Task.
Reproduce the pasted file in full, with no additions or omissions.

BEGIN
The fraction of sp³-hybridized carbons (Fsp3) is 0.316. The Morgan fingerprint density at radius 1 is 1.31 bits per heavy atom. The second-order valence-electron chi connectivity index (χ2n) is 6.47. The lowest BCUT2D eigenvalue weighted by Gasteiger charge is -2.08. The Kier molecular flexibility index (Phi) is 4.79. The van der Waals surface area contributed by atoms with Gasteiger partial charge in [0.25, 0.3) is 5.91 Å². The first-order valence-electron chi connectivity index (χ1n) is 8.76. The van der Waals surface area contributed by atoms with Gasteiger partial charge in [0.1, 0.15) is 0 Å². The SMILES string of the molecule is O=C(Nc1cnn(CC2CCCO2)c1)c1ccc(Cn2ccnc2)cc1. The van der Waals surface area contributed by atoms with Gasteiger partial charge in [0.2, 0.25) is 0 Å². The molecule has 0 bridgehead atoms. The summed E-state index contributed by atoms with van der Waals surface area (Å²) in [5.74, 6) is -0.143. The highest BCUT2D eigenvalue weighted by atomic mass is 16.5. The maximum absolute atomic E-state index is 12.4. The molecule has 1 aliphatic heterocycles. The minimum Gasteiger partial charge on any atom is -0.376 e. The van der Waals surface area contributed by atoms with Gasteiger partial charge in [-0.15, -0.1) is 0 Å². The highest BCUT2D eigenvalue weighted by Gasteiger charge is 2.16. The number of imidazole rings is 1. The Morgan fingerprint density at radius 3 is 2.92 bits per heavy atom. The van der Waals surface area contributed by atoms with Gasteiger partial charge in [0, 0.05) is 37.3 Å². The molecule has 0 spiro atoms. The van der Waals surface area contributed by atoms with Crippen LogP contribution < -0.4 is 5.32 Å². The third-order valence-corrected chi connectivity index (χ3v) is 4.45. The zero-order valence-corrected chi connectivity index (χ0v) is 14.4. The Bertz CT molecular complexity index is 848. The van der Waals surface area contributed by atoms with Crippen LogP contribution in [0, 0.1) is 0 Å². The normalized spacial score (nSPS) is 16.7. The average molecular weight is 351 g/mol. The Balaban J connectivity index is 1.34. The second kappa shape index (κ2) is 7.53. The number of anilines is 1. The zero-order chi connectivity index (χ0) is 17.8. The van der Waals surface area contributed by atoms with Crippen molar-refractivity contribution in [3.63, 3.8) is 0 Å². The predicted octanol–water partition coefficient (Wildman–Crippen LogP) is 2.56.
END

The fraction of sp³-hybridized carbons (Fsp3) is 0.316. The Morgan fingerprint density at radius 1 is 1.31 bits per heavy atom. The second-order valence-electron chi connectivity index (χ2n) is 6.47. The lowest BCUT2D eigenvalue weighted by Gasteiger charge is -2.08. The Kier molecular flexibility index (Phi) is 4.79. The van der Waals surface area contributed by atoms with Gasteiger partial charge in [0.25, 0.3) is 5.91 Å². The first-order valence-electron chi connectivity index (χ1n) is 8.76. The van der Waals surface area contributed by atoms with Gasteiger partial charge in [0.1, 0.15) is 0 Å². The SMILES string of the molecule is O=C(Nc1cnn(CC2CCCO2)c1)c1ccc(Cn2ccnc2)cc1. The van der Waals surface area contributed by atoms with Gasteiger partial charge in [0.2, 0.25) is 0 Å². The molecule has 0 bridgehead atoms. The summed E-state index contributed by atoms with van der Waals surface area (Å²) in [5.74, 6) is -0.143. The highest BCUT2D eigenvalue weighted by atomic mass is 16.5. The maximum absolute atomic E-state index is 12.4. The molecule has 1 aliphatic heterocycles. The minimum Gasteiger partial charge on any atom is -0.376 e. The van der Waals surface area contributed by atoms with Gasteiger partial charge in [-0.15, -0.1) is 0 Å². The highest BCUT2D eigenvalue weighted by Gasteiger charge is 2.16. The number of imidazole rings is 1. The Morgan fingerprint density at radius 3 is 2.92 bits per heavy atom. The van der Waals surface area contributed by atoms with Gasteiger partial charge in [0, 0.05) is 37.3 Å². The molecule has 0 spiro atoms. The van der Waals surface area contributed by atoms with Crippen LogP contribution < -0.4 is 5.32 Å². The third-order valence-corrected chi connectivity index (χ3v) is 4.45. The zero-order valence-corrected chi connectivity index (χ0v) is 14.4. The Bertz CT molecular complexity index is 848. The van der Waals surface area contributed by atoms with Crippen LogP contribution in [0, 0.1) is 0 Å². The normalized spacial score (nSPS) is 16.7. The average molecular weight is 351 g/mol. The Balaban J connectivity index is 1.34. The second kappa shape index (κ2) is 7.53. The number of anilines is 1. The zero-order chi connectivity index (χ0) is 17.8. The van der Waals surface area contributed by atoms with Crippen molar-refractivity contribution in [3.63, 3.8) is 0 Å². The predicted octanol–water partition coefficient (Wildman–Crippen LogP) is 2.56.